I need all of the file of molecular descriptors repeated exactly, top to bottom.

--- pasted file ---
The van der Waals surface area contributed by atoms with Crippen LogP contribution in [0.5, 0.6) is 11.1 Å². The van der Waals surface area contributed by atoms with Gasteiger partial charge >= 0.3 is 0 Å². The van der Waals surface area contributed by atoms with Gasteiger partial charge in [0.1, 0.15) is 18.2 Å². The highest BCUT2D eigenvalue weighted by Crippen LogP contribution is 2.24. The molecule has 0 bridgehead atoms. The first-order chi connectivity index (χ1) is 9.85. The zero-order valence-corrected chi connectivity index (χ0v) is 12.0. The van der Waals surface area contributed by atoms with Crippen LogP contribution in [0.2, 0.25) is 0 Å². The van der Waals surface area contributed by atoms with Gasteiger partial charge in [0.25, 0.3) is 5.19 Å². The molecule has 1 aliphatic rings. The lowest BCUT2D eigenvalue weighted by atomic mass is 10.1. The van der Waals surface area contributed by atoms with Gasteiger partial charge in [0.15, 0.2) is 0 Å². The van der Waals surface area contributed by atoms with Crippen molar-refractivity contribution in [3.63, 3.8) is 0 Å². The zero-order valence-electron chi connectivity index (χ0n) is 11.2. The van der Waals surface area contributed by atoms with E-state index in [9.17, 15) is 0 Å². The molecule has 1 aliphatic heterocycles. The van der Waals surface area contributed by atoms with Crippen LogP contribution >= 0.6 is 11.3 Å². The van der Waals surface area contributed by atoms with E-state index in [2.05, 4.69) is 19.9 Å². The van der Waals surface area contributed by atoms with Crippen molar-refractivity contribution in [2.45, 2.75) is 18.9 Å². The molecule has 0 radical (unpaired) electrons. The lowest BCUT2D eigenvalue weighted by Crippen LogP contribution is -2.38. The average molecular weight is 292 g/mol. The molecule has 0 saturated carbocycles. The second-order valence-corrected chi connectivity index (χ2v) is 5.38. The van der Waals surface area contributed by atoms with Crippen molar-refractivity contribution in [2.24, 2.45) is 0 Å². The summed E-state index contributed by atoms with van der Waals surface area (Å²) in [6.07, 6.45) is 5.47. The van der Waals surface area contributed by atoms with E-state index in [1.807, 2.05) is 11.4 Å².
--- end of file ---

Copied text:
The van der Waals surface area contributed by atoms with Crippen LogP contribution in [0.5, 0.6) is 11.1 Å². The van der Waals surface area contributed by atoms with Gasteiger partial charge >= 0.3 is 0 Å². The van der Waals surface area contributed by atoms with Gasteiger partial charge in [0.1, 0.15) is 18.2 Å². The highest BCUT2D eigenvalue weighted by Crippen LogP contribution is 2.24. The molecule has 0 bridgehead atoms. The first-order chi connectivity index (χ1) is 9.85. The zero-order valence-corrected chi connectivity index (χ0v) is 12.0. The van der Waals surface area contributed by atoms with Crippen LogP contribution in [0.2, 0.25) is 0 Å². The van der Waals surface area contributed by atoms with Gasteiger partial charge in [0.25, 0.3) is 5.19 Å². The molecule has 1 aliphatic rings. The lowest BCUT2D eigenvalue weighted by atomic mass is 10.1. The van der Waals surface area contributed by atoms with Gasteiger partial charge in [0.15, 0.2) is 0 Å². The van der Waals surface area contributed by atoms with Crippen molar-refractivity contribution in [3.63, 3.8) is 0 Å². The zero-order valence-electron chi connectivity index (χ0n) is 11.2. The van der Waals surface area contributed by atoms with E-state index in [9.17, 15) is 0 Å². The molecule has 1 aliphatic heterocycles. The van der Waals surface area contributed by atoms with Crippen LogP contribution >= 0.6 is 11.3 Å². The van der Waals surface area contributed by atoms with E-state index in [2.05, 4.69) is 19.9 Å². The van der Waals surface area contributed by atoms with Crippen molar-refractivity contribution in [2.45, 2.75) is 18.9 Å². The molecule has 0 radical (unpaired) electrons. The lowest BCUT2D eigenvalue weighted by Crippen LogP contribution is -2.38. The average molecular weight is 292 g/mol. The molecule has 0 saturated carbocycles. The second-order valence-corrected chi connectivity index (χ2v) is 5.38. The van der Waals surface area contributed by atoms with Crippen molar-refractivity contribution in [2.24, 2.45) is 0 Å². The summed E-state index contributed by atoms with van der Waals surface area (Å²) in [6.07, 6.45) is 5.47. The van der Waals surface area contributed by atoms with E-state index in [1.807, 2.05) is 11.4 Å².